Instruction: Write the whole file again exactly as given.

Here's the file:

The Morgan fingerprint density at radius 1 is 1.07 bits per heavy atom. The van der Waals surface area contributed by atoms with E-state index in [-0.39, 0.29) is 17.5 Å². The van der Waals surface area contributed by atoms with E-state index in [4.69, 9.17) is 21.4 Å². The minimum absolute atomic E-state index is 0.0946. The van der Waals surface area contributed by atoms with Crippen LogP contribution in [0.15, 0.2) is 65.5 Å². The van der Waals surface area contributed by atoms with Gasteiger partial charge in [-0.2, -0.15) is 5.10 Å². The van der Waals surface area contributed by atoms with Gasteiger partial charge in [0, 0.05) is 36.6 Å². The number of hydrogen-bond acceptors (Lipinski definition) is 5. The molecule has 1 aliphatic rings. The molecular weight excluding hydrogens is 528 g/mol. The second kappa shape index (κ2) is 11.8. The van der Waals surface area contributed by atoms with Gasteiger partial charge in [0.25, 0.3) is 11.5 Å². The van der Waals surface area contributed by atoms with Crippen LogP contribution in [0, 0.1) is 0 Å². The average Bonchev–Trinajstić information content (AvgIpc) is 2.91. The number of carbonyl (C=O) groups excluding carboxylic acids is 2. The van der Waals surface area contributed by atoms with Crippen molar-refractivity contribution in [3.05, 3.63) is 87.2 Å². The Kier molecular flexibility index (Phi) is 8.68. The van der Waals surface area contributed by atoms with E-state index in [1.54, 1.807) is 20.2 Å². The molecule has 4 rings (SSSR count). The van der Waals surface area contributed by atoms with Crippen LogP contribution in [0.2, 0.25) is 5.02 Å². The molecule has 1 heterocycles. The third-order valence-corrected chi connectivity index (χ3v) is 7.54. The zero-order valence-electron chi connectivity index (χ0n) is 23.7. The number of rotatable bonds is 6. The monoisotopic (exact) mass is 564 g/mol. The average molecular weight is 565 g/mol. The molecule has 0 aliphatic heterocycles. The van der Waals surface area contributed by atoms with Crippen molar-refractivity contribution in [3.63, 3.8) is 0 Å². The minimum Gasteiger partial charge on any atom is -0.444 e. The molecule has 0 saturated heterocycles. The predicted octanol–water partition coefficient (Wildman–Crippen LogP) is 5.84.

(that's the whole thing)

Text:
The Morgan fingerprint density at radius 1 is 1.07 bits per heavy atom. The van der Waals surface area contributed by atoms with E-state index in [-0.39, 0.29) is 17.5 Å². The van der Waals surface area contributed by atoms with E-state index in [4.69, 9.17) is 21.4 Å². The minimum absolute atomic E-state index is 0.0946. The van der Waals surface area contributed by atoms with Crippen LogP contribution in [0.15, 0.2) is 65.5 Å². The van der Waals surface area contributed by atoms with Gasteiger partial charge in [-0.2, -0.15) is 5.10 Å². The van der Waals surface area contributed by atoms with Gasteiger partial charge in [0, 0.05) is 36.6 Å². The number of hydrogen-bond acceptors (Lipinski definition) is 5. The molecule has 1 aliphatic rings. The molecular weight excluding hydrogens is 528 g/mol. The second kappa shape index (κ2) is 11.8. The van der Waals surface area contributed by atoms with Gasteiger partial charge in [0.25, 0.3) is 11.5 Å². The van der Waals surface area contributed by atoms with Crippen LogP contribution in [0, 0.1) is 0 Å². The average Bonchev–Trinajstić information content (AvgIpc) is 2.91. The number of carbonyl (C=O) groups excluding carboxylic acids is 2. The van der Waals surface area contributed by atoms with Crippen molar-refractivity contribution in [3.05, 3.63) is 87.2 Å². The Kier molecular flexibility index (Phi) is 8.68. The van der Waals surface area contributed by atoms with E-state index in [1.54, 1.807) is 20.2 Å². The molecule has 4 rings (SSSR count). The van der Waals surface area contributed by atoms with Crippen LogP contribution in [0.2, 0.25) is 5.02 Å². The molecule has 1 heterocycles. The third-order valence-corrected chi connectivity index (χ3v) is 7.54. The zero-order valence-electron chi connectivity index (χ0n) is 23.7. The number of rotatable bonds is 6. The monoisotopic (exact) mass is 564 g/mol. The average molecular weight is 565 g/mol. The molecule has 0 aliphatic heterocycles. The van der Waals surface area contributed by atoms with Crippen molar-refractivity contribution in [3.63, 3.8) is 0 Å². The minimum Gasteiger partial charge on any atom is -0.444 e. The molecule has 0 saturated heterocycles. The predicted octanol–water partition coefficient (Wildman–Crippen LogP) is 5.84.